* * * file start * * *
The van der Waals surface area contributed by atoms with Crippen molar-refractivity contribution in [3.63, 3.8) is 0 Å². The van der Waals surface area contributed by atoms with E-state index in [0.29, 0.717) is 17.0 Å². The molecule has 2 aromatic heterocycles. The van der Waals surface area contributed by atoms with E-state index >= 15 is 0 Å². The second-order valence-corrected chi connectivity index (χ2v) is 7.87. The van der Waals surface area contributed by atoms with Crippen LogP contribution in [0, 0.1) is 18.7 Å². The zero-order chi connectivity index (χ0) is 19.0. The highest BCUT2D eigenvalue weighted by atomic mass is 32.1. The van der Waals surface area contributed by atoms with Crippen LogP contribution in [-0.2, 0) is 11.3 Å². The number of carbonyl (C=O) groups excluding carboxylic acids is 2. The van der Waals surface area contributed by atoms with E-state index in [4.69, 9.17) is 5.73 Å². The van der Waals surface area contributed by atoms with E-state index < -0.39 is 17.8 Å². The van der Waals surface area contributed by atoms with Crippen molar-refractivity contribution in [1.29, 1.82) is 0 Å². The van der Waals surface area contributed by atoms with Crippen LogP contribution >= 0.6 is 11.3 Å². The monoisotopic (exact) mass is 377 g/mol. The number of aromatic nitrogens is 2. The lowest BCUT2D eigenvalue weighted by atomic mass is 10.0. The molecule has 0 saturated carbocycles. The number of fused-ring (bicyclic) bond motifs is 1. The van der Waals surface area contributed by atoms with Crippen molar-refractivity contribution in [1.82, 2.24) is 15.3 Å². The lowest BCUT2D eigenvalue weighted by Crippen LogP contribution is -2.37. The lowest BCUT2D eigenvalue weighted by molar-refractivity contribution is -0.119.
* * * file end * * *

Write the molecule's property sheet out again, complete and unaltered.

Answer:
The van der Waals surface area contributed by atoms with Crippen molar-refractivity contribution in [3.63, 3.8) is 0 Å². The van der Waals surface area contributed by atoms with E-state index in [0.29, 0.717) is 17.0 Å². The molecule has 2 aromatic heterocycles. The van der Waals surface area contributed by atoms with E-state index >= 15 is 0 Å². The second-order valence-corrected chi connectivity index (χ2v) is 7.87. The van der Waals surface area contributed by atoms with Crippen LogP contribution in [0, 0.1) is 18.7 Å². The zero-order chi connectivity index (χ0) is 19.0. The highest BCUT2D eigenvalue weighted by atomic mass is 32.1. The van der Waals surface area contributed by atoms with Crippen LogP contribution in [-0.2, 0) is 11.3 Å². The number of carbonyl (C=O) groups excluding carboxylic acids is 2. The van der Waals surface area contributed by atoms with E-state index in [4.69, 9.17) is 5.73 Å². The van der Waals surface area contributed by atoms with E-state index < -0.39 is 17.8 Å². The van der Waals surface area contributed by atoms with Crippen molar-refractivity contribution in [1.29, 1.82) is 0 Å². The van der Waals surface area contributed by atoms with Crippen LogP contribution >= 0.6 is 11.3 Å². The monoisotopic (exact) mass is 377 g/mol. The number of aromatic nitrogens is 2. The lowest BCUT2D eigenvalue weighted by atomic mass is 10.0. The molecule has 0 saturated carbocycles. The number of fused-ring (bicyclic) bond motifs is 1. The van der Waals surface area contributed by atoms with Crippen molar-refractivity contribution in [1.82, 2.24) is 15.3 Å². The lowest BCUT2D eigenvalue weighted by Crippen LogP contribution is -2.37. The lowest BCUT2D eigenvalue weighted by molar-refractivity contribution is -0.119.